Telling the Truth

connecting the dots of my life

Tag: Black Lives Matter

haunted streets and swollen cathedrals

The Conversion of Saint Augustine of Hippo
by Fra Angelico, between 1430 and 1435

signs and symbols
of wealth and poverty
thrown together
in a mixed stew
of pride and prejudice
haunt the streets
and swollen cathedrals
of life and death

take your pick
it’s free or
at least as painless
as possible
this habit of
indulging while
looking elsewhere
as though this
just happened
out of the blue

yes sir
no sir
thank you ma’am
and excuse me
for a moment if
I digress
to point out
obvious trinkets
decorating the outside
contaminating the inside
sick unto death

false pride and bankrupt prejudice
bursting now on streets
and in back alleys
everywhere

This is a comment on public or private displays of spite and outrage over what isn’t working well in this nation. And yet….so much needs to change. What’s a body to do? Yes to pointed protests. And what about our inner lives?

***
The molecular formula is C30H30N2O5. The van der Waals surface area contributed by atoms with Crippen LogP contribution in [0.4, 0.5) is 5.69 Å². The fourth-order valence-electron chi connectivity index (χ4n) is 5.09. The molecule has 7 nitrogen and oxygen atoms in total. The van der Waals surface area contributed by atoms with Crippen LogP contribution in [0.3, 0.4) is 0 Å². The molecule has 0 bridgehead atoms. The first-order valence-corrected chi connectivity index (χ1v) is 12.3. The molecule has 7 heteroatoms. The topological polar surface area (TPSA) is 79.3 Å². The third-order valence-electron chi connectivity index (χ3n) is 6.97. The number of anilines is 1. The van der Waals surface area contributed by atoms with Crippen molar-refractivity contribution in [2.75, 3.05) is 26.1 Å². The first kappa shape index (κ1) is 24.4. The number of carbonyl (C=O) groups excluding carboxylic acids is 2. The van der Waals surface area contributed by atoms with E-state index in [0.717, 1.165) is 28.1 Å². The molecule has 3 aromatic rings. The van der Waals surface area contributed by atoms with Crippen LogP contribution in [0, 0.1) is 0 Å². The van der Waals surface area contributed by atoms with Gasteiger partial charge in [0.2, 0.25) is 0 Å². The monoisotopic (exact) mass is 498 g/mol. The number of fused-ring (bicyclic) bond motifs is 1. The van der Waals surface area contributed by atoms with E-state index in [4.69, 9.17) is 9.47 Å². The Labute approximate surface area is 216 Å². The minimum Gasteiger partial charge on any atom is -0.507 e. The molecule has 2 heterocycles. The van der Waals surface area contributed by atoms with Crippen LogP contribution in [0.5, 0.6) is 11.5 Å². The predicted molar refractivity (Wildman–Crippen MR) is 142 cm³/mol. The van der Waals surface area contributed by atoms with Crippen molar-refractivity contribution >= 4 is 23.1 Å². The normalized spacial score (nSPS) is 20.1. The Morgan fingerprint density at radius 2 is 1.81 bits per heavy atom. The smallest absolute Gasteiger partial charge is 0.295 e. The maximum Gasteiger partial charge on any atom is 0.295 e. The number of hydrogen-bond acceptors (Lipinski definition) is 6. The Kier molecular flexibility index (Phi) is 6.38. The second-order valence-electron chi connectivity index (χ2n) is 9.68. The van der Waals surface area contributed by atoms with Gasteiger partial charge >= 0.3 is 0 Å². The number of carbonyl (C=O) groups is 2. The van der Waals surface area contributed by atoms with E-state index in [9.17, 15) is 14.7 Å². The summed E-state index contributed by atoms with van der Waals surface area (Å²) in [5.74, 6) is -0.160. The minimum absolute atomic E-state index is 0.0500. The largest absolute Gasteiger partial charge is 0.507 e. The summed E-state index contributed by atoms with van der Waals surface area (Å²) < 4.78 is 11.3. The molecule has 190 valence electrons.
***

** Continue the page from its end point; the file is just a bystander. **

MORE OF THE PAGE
Augustine of Hippo leaves no space for disinterested onlookers or commentators on world or local history. In City of God, he suggests that every war ‘out there’ is at least an invitation, if not a mirror in which we are to discern our personal (invisible) wars. To his credit, he was at least as hard on himself as he was on anyone else.

This means my past as a white woman matters. Somewhere in me I still have unresolved warfare, some raging since my childhood. Other pieces stirred up along the way. Life isn’t simply a gift to unwrap and enjoy in a personal orgy of bliss. It’s also an invitation to face hard truths about myself and my relationships.